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Kentucky Basketball Player Preview: Keldon Johnson should join list of elite Calipari guards

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There’s always one guard in a John Calipari-recruited class that has NBA hype written all over him before he even sets foot in Lexington. This year, it’s Keldon Johnson.

Keldon Johnson Jason Marcum - Sea of Blue

Who are we talking about?

Keldon Johnson, freshman wing

What did he do last season?

Death, taxes, John Calipari recruiting elite-level wings to play for at least one season in Lexington during the winter months.

Keldon Johnson is arguably the most exciting prospect in this year’s class for the ‘Cats, which also featured E.J. Montgomery (No. 9 on 247 Sports’ 2018 recruit big board) and Ashton Hagans (No. 12 on the 247 board). Johnson came in right behind Hagans at No. 13, giving Kentucky three players inside of the top 15 on their board. The only other school to do that? None other than Duke (4), Kentucky’s opponent on Nov. 6 in Indianapolis for the Champions Classic.

Here’s what Scout.com’s Evan Daniels said to the Kentucky Herald-Leader’s Ben Roberts about Johnson shortly after Johnson committed to the Wildcats:

“He’s a high-level scorer. He’s a high-level competitor,” Daniels said. “He’s aggressive. He attacks. He plays hard with very good energy. He competes on the defensive end, and he’s a really good athlete.

“He’s going to be a terrific college player. I’d like to see him improve on his long-distance shooting, but he’s still capable of making shots. I love watching him play just because of how hard he plays.”

Johnson played at the prestigious Oak Hill Academy and something else that helps add to the excitement of his arrival: his size.

During Kentucky’s “Pro Day”, Johnson measured in at 6-foot-5 without shoes, 211 pounds and an 8-foot-7.25” reach. His length isn’t entering Shai Gilgeous Alexander-territory with a 7-foot wingspan, but he’s built like an NBA wing already.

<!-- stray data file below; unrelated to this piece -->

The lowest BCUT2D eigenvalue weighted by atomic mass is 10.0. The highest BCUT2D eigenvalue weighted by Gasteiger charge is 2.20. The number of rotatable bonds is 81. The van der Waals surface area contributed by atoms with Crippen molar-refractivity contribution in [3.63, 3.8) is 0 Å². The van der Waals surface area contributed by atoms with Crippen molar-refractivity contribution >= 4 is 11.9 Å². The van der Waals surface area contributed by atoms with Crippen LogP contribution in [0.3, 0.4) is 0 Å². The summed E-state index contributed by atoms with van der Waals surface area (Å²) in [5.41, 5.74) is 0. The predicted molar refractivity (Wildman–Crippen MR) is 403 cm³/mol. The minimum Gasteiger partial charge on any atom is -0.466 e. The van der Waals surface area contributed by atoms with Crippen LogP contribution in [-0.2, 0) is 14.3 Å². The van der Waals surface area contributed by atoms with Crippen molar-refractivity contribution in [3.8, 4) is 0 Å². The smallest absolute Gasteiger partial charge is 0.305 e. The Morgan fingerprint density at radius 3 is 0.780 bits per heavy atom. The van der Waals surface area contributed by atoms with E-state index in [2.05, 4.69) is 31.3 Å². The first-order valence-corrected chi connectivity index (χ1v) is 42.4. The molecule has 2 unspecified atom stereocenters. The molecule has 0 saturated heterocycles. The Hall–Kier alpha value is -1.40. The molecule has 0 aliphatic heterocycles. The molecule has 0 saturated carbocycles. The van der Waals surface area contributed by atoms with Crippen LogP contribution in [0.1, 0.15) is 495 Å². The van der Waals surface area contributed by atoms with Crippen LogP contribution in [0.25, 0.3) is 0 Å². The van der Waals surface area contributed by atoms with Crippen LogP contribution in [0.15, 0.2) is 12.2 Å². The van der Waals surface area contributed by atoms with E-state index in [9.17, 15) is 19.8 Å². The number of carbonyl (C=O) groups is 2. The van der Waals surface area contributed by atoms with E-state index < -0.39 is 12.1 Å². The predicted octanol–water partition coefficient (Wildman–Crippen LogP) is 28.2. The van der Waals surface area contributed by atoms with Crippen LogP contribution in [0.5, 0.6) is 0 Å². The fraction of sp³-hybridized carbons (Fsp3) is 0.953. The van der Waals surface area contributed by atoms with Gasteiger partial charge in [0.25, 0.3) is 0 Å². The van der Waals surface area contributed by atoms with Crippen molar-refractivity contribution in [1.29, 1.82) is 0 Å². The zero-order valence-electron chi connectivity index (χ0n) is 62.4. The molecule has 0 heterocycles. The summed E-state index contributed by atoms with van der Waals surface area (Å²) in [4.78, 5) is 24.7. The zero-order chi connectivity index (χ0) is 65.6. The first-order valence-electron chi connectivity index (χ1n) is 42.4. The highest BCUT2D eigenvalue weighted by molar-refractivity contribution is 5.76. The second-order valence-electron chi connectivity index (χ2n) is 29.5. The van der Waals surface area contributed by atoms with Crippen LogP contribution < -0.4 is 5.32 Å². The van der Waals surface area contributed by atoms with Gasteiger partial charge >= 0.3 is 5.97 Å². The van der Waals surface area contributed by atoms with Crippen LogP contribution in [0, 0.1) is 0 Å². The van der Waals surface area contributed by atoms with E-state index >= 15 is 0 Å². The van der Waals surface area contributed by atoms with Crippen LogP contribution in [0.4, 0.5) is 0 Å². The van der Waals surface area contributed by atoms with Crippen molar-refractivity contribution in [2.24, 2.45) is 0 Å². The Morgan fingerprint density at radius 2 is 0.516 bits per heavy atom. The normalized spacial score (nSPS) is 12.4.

Johnson during the Bahamas trip:

Four games (all starts), 13.3 points (53 total points, third on the team), 4.8 rebounds per game, 21-of-40 from the field overall (52.5 percent), 19 total rebounds and shot 7-of-11 from the line.

How Johnson can rise in lottery projections during what would be safe to assume his lone year at Kentucky

As of now, Bleacher Report’s Johnathan Wasserman has Johnson going No. 10 in the first edition of his yearly mock draft. Daniels and the guys at 247 Sports have him going No. 14, slightly behind Montgomery and Hagans yet again. ESPN’s latest mock through the old DraftExpress crew has Johnson at No. 8 in their mock.

The common consensus with Johnson is this: he’s got a good frame for his age, he’s an aggressive scorer on the offensive end with his attacking and finishing through contact, his shooting could use some more consistency from long range and his ball-handling could be improved.

Plus, like most of the guys on the Kentucky roster, Johnson’s got that dog in him. Personally, this was how I was introduced to Keldon Johnson and I immediately said, “I love this kid so much already.”

The good thing for Kentucky fans is that this is how intense Johnson is all the time. PJ Washington spoke with The Athletic’s Kyle Tucker recently about Johnson and described him as “literally crazy.” E.J. Montgomery described Johnson as having that “dog-eat-dog mentality.”

Sounds about right to me.

So, how can Johnson lock himself into next year’s lottery, assuming he’s healthy and the ‘Cats complete a stellar season this year that could result in a ninth title banner?

We’ve discussed his size and his intensity, but what about his game?

Shooting is going to be an important aspect for Johnson’s own stock. Kentucky has much more long-range shooting this season as a team (sup, Tyler Herro?) than last year’s side and Johnson can be a key contributor with that. Sure, he’s excellent off the bounce heading to the basket, but his spot-up game has looked strong so far from deep.

Quade Green gets middle penetration off a Nick Richards screen. Tyler Herro collapses on the Richards roll, giving Green enough space to kick out to Johnson, who cans a catch-and-shoot 3.

Getting open looks will be aplenty with Kentucky’s size and ball movement that they’ve shown in the early portion of the preseason. Teams always collapse hard on Kentucky’s offense, which is going to be difficult with Johnson and others hitting perimeter jumpers at a more consistent clip this year.

Teams aren’t going to be able to clog the paint against Kentucky this season, especially if Johnson is consistently hitting open 3s.

In the end, Johnson’s highlight reels are going to be filled with plays like this one. He’s an NBA player based off his movement when heading downhill towards the basket.

Holy eurostep, Keldon.

There’s going to be plenty of discussing what Johnson does right and wrong over the next few months, but one thing’s for sure: he’s going to be a lot of fun.